[…]Anyone who has taken a network security class knows that the first rule of Internet security is that there is no Internet security. Indeed, this assumption is baked into the design of the Internet and mostpacket-switched networks — systems where unknown third parties are responsible for handling and routing your data. There is no way to ensure that your packets will be routed as you want them, and there’s absolutely no way to ensure that they won’t be looked at.
Indeed, the implications of this were obvious as far back as ARPANET. If you connect from point A to point B, it was well known that your packets would traverse untrusted machines C, D and E in between. In the 1970s the only thing preserving the privacy of your data was a gentleman’s agreement not to peek. If that wasn’t good enough, the network engineers argued, you had to provide your own security between the endpoints themselves.[…]The network is hostile — Cryptography Engineering
Communicating in a hostile environment — Wired
Edward Snowden showed us that our personal communications aren’t as private as we thought. But as Nico Sell, co-founder and CEO of California-based secure messaging app, Wickr points out, the NSA and GCHQ are just the tip of the iceberg. “There are 70 nation states that have very active spying programs,” she says. “But there are also thousands of data brokers that spend thousands of hours collecting every single piece of information they can on you — and making money off it.” Here are her tips for communicating secretly in the surveillance state.
Encrypt your messages
Email and text offer little protection against NSA snooping, but encryption apps like Wickr, Surespot and Telegram ensure that once a message leaves your phone, the only person who can read it is the person you sent it to. That includes the company itself and anyone who breaks into their servers, but for extra security check they don’t store your messages at all, even in encrypted form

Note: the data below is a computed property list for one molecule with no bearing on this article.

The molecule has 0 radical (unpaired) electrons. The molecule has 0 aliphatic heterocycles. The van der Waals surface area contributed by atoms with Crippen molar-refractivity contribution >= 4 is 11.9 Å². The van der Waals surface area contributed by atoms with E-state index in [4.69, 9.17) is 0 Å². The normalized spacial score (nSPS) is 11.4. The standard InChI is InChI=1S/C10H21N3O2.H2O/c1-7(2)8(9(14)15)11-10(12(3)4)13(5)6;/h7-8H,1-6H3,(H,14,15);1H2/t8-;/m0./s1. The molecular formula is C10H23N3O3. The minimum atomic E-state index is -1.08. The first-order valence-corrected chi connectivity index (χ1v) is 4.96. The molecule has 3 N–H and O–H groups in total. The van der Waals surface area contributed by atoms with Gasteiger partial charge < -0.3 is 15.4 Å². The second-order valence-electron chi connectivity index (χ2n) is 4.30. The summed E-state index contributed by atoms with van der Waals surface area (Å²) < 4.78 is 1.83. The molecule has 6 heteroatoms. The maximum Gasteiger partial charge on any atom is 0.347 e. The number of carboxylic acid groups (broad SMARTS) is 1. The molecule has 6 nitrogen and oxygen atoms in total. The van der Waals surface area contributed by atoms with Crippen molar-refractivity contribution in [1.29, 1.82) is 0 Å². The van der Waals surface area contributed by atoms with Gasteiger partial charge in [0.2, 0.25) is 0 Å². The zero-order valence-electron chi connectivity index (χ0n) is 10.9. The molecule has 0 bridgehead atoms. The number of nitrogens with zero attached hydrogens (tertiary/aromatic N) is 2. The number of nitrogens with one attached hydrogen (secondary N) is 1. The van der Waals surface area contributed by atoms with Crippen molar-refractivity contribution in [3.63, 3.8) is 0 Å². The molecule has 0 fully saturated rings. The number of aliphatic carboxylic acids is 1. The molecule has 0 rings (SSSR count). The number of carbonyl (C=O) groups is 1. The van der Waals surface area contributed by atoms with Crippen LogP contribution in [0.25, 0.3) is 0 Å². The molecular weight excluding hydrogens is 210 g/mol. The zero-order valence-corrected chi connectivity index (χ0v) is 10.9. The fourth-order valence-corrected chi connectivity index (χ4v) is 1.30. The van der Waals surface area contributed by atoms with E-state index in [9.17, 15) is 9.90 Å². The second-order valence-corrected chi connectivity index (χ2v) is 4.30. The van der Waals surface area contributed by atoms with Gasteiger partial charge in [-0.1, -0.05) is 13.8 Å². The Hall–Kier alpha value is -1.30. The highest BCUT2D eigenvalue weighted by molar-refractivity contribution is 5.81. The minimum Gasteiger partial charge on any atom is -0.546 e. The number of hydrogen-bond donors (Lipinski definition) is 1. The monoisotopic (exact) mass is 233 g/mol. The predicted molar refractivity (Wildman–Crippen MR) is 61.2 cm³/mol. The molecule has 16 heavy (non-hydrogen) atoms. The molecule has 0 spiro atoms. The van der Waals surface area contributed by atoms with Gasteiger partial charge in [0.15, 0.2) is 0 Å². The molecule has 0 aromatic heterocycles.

Set communications to self-destruct “The internet is forever and all this data we’re creating is forever,” Nico says. “But really only about one per cent of our conversations actually need to be around that long.” Use a messaging app with a self-destruct option allowing you to set your messages to automatically delete after a certain amount of time. Six days is a reasonable default, but for particularly surveillance heavy situations or sensitive information, Sell suggests shortening this to just an hour.
Cover your inputs “Everyone should cover their inner-facing cameras with electrical tape,” Sell says, “that’s easy.” She also recommends keeping your audio input plugged with a cut-off mike. “This stops malicious apps from listening to you. Once you give them access to the mike they can turn it on the background, without you noticing.” While this won’t stop an NSA hardware bug, she points out that these apps are a much greater threat to the general population.
Avoid hardware bugs[…]Communicating in a hostile environment — Wired